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Software engineer and Karateer Regina Chen shares her most memorable and insightful moments from last week’s Real Talk panel on women in engineering.
I joined Karat two years ago as one of the company’s first female engineers, so I was excited when I heard that Karat’s Real Talk series – a free and open space for members of the tech community to share their experiences – would be focused on women in engineering. We had five incredible female engineering leaders share their experiences – the good, the bad, and the ugly – in the tech industry. This is what I learned from the candid conversation, in the hopes that it inspires other women in tech and informs other members of the tech community about how they can support their fellow women engineers.
One of the panelists mentioned that when she was invited to interview for a company, the first thought that came to her mind was “what am I going to wear?”. I know I’ve felt the same way when I was interviewing. There’s already so much to worry about when there’s a technical interview coming up, and thinking about how to dress only adds to the stress. That’s why the option of a fully virtual interview experience makes a huge difference. It’s one of the product features I love most about Karat’s Interviewing Cloud, that all our technical interviews are virtual and the candidate gets to pick the day and time that best suits their own schedule. Engineers just want to show up and demonstrate our tech chops, without concern for what our shoe choice might say about us, or be worried that our dresses are too short for writing on a whiteboard in front of a mostly male interview panel.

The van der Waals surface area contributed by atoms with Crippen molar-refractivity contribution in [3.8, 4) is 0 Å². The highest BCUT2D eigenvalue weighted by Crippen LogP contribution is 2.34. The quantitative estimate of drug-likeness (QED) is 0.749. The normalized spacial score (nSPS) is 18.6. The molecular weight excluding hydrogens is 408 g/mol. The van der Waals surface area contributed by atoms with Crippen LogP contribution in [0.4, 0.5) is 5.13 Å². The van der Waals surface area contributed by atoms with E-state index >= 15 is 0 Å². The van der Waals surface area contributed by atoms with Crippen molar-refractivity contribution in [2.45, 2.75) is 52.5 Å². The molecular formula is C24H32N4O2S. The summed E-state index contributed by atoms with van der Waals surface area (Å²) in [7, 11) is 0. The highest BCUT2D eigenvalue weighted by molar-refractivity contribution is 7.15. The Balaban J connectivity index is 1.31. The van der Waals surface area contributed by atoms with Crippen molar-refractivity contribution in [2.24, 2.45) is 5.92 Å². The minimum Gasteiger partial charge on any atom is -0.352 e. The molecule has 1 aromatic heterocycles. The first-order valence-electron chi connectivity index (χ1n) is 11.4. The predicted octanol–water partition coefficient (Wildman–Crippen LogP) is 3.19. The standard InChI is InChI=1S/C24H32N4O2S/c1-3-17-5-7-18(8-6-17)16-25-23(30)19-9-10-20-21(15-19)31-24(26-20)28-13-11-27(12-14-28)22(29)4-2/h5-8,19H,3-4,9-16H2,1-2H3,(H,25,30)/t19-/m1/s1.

I loved learning about how the women on the panel had gotten to where they are today. They had nontraditional backgrounds in tech, with most of them having started in completely different professions from veterans to veterinary assistants, yet they’ve been very successful since making the leap to engineering. I started thinking about my own interest in design, which is something I have no formal training in. Too often have I told myself that, “No, I shouldn’t pursue design because I’ve been a software engineer all this time.” But upon hearing the panelists talk about their own career pivots, I realized that if design really does interest me, I should pursue it. I have all of the panelists’ success stories to inspire me.
All five women agreed that leaders need to create a safe space for female engineers to learn and grow. If you have an early career engineer on your team learning a new skill, give them small, bite-sized tasks to help them build confidence in their career. Foster a workplace where it’s okay to ask for help, and women can stop saying “sorry for asking all these questions.” Invest in mentoring, shadowing, and support systems for the women engineers on the team. And, especially, notice when somebody in the room is uncomfortable. Instead of letting their feelings get internalized, speak up, make it a learning opportunity for others, and encourage others to do the same.
The most actionable advice from the panelists was to be more proactive. This is something I’ve struggled with since starting my career. Over the years, I’ve slowly learned how to surface my wins to my manager, because that’s how good work gets noticed. Additionally, be clear with your mentors about what we need, whether it’s specific feedback or advice on getting promoted. One panelist mentioned that she has a personal “board of advisors”, which is a set of people who advise her on specific parts of her life and career (e.g., leadership, technical expertise, parenting). I loved her idea of thinking about yourself as a company – invest in yourself, take risks, and learn from those around you.
The panelists emphasized that they were only able to get to where they are today because people have helped them along the way, and that it’s now their turn to do the same for other women. After hearing this, I realized that it’s my turn as well. As I continue to grow in my career, I want to look for ways to help other women in tech, as a mentor, a friend, a colleague, and especially as an advocate for them.
I’m so grateful that I had the opportunity to listen to these five amazing women share their unique stories at Real Talk. These kinds of open conversations are what we need to bring awareness to what it’s like being a woman in engineering. If we can identify the problems, then we can fix them and make the tech industry a more fair and inclusive playing field.